Bill Stowe Talks Public Works at Lunch and Learn
As the public works director for the City of Des Moines, Bill Stowe spends much of his time evaluating risk—risks associated with roads, other infrastructure and weather. He put his knowledge on display for the YPC Civic Cafe on March 13. Stowe has a somewhat cult-like status in Des Moines, what with his own Raygun T-shirt and basically being the face that everyone associates with impending flooding or a large snowstorm.
“We take for granted the risks that we face successfully every day, but they are very real,” Stowe said.
Stowe talked about sewage treatment, water quality, flooding and aging infrastructure, among other things.
Stowe estimated that on March 13, the Des Moines Wastewater Reclamation Authority would treat 60 million gallons of sewage for the region and putting it in a treated form into the Des Moines River.
- Water quality in Iowa is among the worst in the nation, an issue not driven by sewage treatment but by agriculture runoff.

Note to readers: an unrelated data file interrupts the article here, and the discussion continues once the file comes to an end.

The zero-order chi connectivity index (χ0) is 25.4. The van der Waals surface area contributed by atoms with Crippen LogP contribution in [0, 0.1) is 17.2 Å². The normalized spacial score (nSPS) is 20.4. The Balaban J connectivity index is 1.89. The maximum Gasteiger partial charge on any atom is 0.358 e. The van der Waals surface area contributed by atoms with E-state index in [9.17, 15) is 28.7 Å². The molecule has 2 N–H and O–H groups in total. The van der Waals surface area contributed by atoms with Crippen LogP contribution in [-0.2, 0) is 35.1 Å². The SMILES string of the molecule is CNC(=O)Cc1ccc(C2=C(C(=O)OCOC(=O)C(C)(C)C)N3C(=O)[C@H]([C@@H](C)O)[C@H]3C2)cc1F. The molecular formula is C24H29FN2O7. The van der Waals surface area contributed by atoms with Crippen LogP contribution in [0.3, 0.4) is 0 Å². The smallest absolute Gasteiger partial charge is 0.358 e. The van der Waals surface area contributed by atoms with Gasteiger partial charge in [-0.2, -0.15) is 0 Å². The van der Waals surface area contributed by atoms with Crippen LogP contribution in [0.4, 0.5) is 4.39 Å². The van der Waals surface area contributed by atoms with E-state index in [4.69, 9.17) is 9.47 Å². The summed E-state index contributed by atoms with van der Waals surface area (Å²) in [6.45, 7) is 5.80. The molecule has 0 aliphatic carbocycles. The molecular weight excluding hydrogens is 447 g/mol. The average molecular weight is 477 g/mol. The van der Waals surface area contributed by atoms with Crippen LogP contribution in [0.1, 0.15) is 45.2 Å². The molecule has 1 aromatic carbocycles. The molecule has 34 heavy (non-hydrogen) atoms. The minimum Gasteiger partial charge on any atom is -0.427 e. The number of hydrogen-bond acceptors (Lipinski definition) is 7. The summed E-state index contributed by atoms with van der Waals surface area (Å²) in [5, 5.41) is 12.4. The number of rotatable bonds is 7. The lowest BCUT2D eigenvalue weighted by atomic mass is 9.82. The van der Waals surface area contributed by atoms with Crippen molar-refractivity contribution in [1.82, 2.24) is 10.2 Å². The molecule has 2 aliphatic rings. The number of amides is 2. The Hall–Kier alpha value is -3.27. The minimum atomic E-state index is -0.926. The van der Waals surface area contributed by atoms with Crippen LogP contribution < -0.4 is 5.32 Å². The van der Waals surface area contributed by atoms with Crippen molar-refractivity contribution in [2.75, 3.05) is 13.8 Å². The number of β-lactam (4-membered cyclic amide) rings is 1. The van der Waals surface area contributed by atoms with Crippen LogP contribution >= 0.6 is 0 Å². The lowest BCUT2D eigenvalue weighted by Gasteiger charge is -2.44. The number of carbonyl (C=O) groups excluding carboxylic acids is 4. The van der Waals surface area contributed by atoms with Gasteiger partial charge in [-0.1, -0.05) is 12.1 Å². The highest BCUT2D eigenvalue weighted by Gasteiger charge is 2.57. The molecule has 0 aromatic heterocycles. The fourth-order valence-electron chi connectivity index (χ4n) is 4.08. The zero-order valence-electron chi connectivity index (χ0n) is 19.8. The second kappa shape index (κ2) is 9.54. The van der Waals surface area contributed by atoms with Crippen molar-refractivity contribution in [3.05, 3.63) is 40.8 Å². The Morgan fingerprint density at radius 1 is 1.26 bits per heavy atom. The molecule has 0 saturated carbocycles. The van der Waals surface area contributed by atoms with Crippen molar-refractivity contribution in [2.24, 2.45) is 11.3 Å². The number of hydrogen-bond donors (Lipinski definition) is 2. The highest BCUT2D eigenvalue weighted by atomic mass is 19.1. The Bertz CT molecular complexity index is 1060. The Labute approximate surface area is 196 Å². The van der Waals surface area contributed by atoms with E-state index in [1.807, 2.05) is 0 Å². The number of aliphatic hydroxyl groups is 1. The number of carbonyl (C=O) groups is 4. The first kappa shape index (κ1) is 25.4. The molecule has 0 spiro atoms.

- He pointed out that you don’t have to live near a river to need to worry about flood protection. “When life really becomes inconvenient is when the basement floor drain starts to bring the water up through it,” which can cause flooding. That can happen all over the city, which has to do with the age and condition of the pipes and manholes. The city will pay for up to $1,000 to fix a home’s pipe system.
Stowe also encouraged young professionals to go to the fill out contact information for the county’s Code Red system, which notifies residents of impending disasters and evacuations. Information on code red can be found here.